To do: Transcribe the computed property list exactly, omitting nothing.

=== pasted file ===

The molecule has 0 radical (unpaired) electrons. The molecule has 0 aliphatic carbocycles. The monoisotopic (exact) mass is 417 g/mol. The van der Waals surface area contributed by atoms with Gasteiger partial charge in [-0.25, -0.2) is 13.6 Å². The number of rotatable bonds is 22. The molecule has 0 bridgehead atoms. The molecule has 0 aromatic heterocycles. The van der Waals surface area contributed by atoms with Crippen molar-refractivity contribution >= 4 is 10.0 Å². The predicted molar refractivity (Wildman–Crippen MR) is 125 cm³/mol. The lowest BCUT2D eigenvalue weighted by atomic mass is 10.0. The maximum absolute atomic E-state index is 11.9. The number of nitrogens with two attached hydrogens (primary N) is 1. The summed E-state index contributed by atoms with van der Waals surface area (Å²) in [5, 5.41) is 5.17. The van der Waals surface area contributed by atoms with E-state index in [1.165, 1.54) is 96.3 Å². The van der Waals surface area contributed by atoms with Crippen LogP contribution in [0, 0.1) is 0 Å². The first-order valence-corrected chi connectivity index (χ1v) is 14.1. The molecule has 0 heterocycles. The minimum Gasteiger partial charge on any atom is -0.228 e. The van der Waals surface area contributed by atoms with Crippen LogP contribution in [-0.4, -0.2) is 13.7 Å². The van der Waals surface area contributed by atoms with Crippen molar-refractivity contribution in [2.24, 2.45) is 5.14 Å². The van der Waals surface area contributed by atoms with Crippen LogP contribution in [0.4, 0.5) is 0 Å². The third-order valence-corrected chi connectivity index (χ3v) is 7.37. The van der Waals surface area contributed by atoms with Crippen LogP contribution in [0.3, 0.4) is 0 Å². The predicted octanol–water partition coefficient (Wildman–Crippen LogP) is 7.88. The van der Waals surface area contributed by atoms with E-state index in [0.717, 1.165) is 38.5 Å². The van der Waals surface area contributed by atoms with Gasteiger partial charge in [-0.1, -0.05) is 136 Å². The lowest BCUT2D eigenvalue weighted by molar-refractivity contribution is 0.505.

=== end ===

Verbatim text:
The molecule has 0 radical (unpaired) electrons. The molecule has 0 aliphatic carbocycles. The monoisotopic (exact) mass is 417 g/mol. The van der Waals surface area contributed by atoms with Gasteiger partial charge in [-0.25, -0.2) is 13.6 Å². The number of rotatable bonds is 22. The molecule has 0 bridgehead atoms. The molecule has 0 aromatic heterocycles. The van der Waals surface area contributed by atoms with Crippen molar-refractivity contribution >= 4 is 10.0 Å². The predicted molar refractivity (Wildman–Crippen MR) is 125 cm³/mol. The lowest BCUT2D eigenvalue weighted by atomic mass is 10.0. The maximum absolute atomic E-state index is 11.9. The number of nitrogens with two attached hydrogens (primary N) is 1. The summed E-state index contributed by atoms with van der Waals surface area (Å²) in [5, 5.41) is 5.17. The van der Waals surface area contributed by atoms with E-state index in [1.165, 1.54) is 96.3 Å². The van der Waals surface area contributed by atoms with Crippen LogP contribution in [0, 0.1) is 0 Å². The first-order valence-corrected chi connectivity index (χ1v) is 14.1. The molecule has 0 heterocycles. The minimum Gasteiger partial charge on any atom is -0.228 e. The van der Waals surface area contributed by atoms with Crippen LogP contribution in [-0.4, -0.2) is 13.7 Å². The van der Waals surface area contributed by atoms with Crippen molar-refractivity contribution in [2.24, 2.45) is 5.14 Å². The van der Waals surface area contributed by atoms with Crippen LogP contribution in [0.4, 0.5) is 0 Å². The third-order valence-corrected chi connectivity index (χ3v) is 7.37. The van der Waals surface area contributed by atoms with Crippen LogP contribution in [0.3, 0.4) is 0 Å². The predicted octanol–water partition coefficient (Wildman–Crippen LogP) is 7.88. The van der Waals surface area contributed by atoms with E-state index in [0.717, 1.165) is 38.5 Å². The van der Waals surface area contributed by atoms with Gasteiger partial charge in [-0.1, -0.05) is 136 Å². The lowest BCUT2D eigenvalue weighted by molar-refractivity contribution is 0.505.